Slow Cooker Recipe for Kuromame (Sweet Black Soy Beans)
Last year, my mom taught me a new osechi ryori (traditional food for celebrating Japanese New Year) dish that she learned from a friend of hers: kuromame, or sweet black soy beans cooked in the slow cooker. [Photo Credit: Hideki Ueha]
This slow cooker recipe is a life saver, given I’ve burned my share of kuromame batches by forgetting about the beans simmering on the stove. The beans need to simmer for a while in order to achieve the “tender on the outside – firm on the inside” texture that is characteristic of this sweet and slightly savory black soy bean dish.
My mom’s traditional stovetop kuromame recipe is available on my blog here.
I won’t lie. I never liked kuromame until recently, but since it’s auspicious to eat these black soy beans for good health in the new year, I recommend trying a batch if you haven’t done so already. :)
Before we get to the slow cooker version for kuromame below, you’ll find this recipe also available on my article for About.com here.
For reference, if you’re interested in perusing some of my past osechi ryori or Japanese New Year’s feast blog posts, checkout these links below!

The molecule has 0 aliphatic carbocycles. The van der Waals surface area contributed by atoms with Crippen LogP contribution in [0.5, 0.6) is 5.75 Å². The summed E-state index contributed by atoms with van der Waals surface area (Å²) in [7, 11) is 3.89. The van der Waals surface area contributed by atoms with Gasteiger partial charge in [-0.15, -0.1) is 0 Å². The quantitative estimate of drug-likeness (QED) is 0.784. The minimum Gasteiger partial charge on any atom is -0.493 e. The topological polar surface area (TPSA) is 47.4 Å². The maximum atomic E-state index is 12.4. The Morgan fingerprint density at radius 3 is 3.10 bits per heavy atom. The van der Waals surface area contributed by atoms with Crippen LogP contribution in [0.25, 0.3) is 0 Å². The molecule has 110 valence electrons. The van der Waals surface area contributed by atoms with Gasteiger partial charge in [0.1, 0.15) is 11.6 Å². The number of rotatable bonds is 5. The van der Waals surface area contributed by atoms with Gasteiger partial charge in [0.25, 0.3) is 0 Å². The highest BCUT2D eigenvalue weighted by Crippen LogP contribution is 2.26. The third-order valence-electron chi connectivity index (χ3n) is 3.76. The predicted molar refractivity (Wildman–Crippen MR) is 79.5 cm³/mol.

Best Wishes for 2015! Happy New Year!
- 1 10 ounce (280 gram) bag of dried black soy beans
- 6 cups water
- 1 tablespoon soy sauce (shoyu)
- 2½ cups granulated white sugar
- Wash and rinse the dried black soy beans (kuromame). Drain and set aside.
- In a medium stock pot, add water, granulated sugar and soy sauce (shoyu) to make a simple, thin sauce. Bring this to a boil, stirring regularly so that the sugar dissolves and does not burn on the bottom of the pot. Remove pot from heat and allow the mixture to cool to room temperature.
- Next, add the rinsed black soy beans (kuromame) to the mixture in the stock pot, and soak overnight for at least 12 to 24 hours.
- Over medium high heat, boil the black soy beans and liquid in the same stock pot. As the mixture begins to boil, skim and remove any excess foam and residue. In Japanese this excess residue is known as “aku”. Continue to remove impurities until the liquid is mostly clarified.
- Pour the contents of the stockpot, both liquid and black soy beans, into the slow cooker.
- Use a drop-dish, which is also known in Japanese as "otoshi buta" to lightly press down the black soy beans and help them cook evenly.
- Set the slow cooker temperature on high, and cook for six hours or until the beans are tender in the center with a firm exterior.